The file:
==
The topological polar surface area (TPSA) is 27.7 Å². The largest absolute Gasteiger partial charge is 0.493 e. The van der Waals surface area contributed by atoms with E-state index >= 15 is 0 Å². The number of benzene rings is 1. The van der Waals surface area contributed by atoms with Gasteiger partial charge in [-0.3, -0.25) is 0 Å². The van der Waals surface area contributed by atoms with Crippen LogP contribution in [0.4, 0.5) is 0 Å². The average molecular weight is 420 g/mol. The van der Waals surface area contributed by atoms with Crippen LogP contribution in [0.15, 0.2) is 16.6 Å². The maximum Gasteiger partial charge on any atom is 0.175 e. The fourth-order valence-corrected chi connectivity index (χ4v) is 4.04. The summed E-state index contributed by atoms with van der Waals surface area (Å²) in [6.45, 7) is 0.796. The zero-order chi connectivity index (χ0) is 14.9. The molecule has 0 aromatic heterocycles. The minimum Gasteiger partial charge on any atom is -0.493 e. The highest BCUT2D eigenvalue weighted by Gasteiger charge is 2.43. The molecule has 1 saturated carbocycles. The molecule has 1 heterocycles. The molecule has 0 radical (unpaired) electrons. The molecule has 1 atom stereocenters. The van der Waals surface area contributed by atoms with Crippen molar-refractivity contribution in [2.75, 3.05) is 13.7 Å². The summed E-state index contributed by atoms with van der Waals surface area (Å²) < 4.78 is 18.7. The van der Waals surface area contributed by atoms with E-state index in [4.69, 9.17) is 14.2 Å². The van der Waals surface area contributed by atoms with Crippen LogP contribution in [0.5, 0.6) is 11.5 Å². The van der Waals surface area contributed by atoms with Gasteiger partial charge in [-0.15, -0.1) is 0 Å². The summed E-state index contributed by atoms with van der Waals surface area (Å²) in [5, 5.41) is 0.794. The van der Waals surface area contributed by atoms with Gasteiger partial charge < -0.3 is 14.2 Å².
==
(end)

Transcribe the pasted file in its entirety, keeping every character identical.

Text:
The topological polar surface area (TPSA) is 27.7 Å². The largest absolute Gasteiger partial charge is 0.493 e. The van der Waals surface area contributed by atoms with E-state index >= 15 is 0 Å². The number of benzene rings is 1. The van der Waals surface area contributed by atoms with Gasteiger partial charge in [-0.3, -0.25) is 0 Å². The van der Waals surface area contributed by atoms with Crippen LogP contribution in [0.4, 0.5) is 0 Å². The average molecular weight is 420 g/mol. The van der Waals surface area contributed by atoms with Crippen LogP contribution in [0.15, 0.2) is 16.6 Å². The maximum Gasteiger partial charge on any atom is 0.175 e. The fourth-order valence-corrected chi connectivity index (χ4v) is 4.04. The summed E-state index contributed by atoms with van der Waals surface area (Å²) in [6.45, 7) is 0.796. The zero-order chi connectivity index (χ0) is 14.9. The molecule has 0 aromatic heterocycles. The minimum Gasteiger partial charge on any atom is -0.493 e. The highest BCUT2D eigenvalue weighted by Gasteiger charge is 2.43. The molecule has 1 saturated carbocycles. The molecule has 1 heterocycles. The molecule has 0 radical (unpaired) electrons. The molecule has 1 atom stereocenters. The van der Waals surface area contributed by atoms with Crippen molar-refractivity contribution in [2.75, 3.05) is 13.7 Å². The summed E-state index contributed by atoms with van der Waals surface area (Å²) < 4.78 is 18.7. The van der Waals surface area contributed by atoms with E-state index in [4.69, 9.17) is 14.2 Å². The van der Waals surface area contributed by atoms with Crippen LogP contribution in [0.5, 0.6) is 11.5 Å². The van der Waals surface area contributed by atoms with Gasteiger partial charge in [-0.15, -0.1) is 0 Å². The summed E-state index contributed by atoms with van der Waals surface area (Å²) in [5, 5.41) is 0.794. The van der Waals surface area contributed by atoms with Gasteiger partial charge < -0.3 is 14.2 Å².